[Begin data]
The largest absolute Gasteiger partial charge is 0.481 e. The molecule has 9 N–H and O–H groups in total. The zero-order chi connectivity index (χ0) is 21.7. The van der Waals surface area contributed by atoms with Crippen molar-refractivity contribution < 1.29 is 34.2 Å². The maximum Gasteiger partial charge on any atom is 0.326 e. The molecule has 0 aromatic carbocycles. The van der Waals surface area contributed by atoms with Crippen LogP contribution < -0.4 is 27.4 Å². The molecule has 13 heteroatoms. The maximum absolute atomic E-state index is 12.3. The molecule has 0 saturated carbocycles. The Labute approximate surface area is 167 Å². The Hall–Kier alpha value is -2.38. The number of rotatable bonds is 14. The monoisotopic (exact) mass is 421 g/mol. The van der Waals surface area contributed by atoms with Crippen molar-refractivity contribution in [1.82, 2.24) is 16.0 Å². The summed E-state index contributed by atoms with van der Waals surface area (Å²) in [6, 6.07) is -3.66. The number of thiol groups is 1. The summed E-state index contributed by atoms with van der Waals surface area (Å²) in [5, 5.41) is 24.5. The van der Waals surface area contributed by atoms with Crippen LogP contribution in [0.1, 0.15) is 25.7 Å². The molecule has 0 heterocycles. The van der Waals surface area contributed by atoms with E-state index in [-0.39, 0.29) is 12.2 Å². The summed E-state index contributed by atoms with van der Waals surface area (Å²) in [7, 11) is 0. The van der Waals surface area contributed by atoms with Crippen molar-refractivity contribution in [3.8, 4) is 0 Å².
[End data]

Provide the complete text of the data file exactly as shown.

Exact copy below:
The largest absolute Gasteiger partial charge is 0.481 e. The molecule has 9 N–H and O–H groups in total. The zero-order chi connectivity index (χ0) is 21.7. The van der Waals surface area contributed by atoms with Crippen molar-refractivity contribution < 1.29 is 34.2 Å². The maximum Gasteiger partial charge on any atom is 0.326 e. The molecule has 0 aromatic carbocycles. The van der Waals surface area contributed by atoms with Crippen LogP contribution < -0.4 is 27.4 Å². The molecule has 13 heteroatoms. The maximum absolute atomic E-state index is 12.3. The molecule has 0 saturated carbocycles. The Labute approximate surface area is 167 Å². The Hall–Kier alpha value is -2.38. The number of rotatable bonds is 14. The monoisotopic (exact) mass is 421 g/mol. The van der Waals surface area contributed by atoms with Crippen molar-refractivity contribution in [1.82, 2.24) is 16.0 Å². The summed E-state index contributed by atoms with van der Waals surface area (Å²) in [6, 6.07) is -3.66. The number of thiol groups is 1. The summed E-state index contributed by atoms with van der Waals surface area (Å²) in [5, 5.41) is 24.5. The van der Waals surface area contributed by atoms with Crippen LogP contribution in [0.1, 0.15) is 25.7 Å². The molecule has 0 heterocycles. The van der Waals surface area contributed by atoms with E-state index in [-0.39, 0.29) is 12.2 Å². The summed E-state index contributed by atoms with van der Waals surface area (Å²) in [7, 11) is 0. The van der Waals surface area contributed by atoms with Crippen molar-refractivity contribution in [3.8, 4) is 0 Å².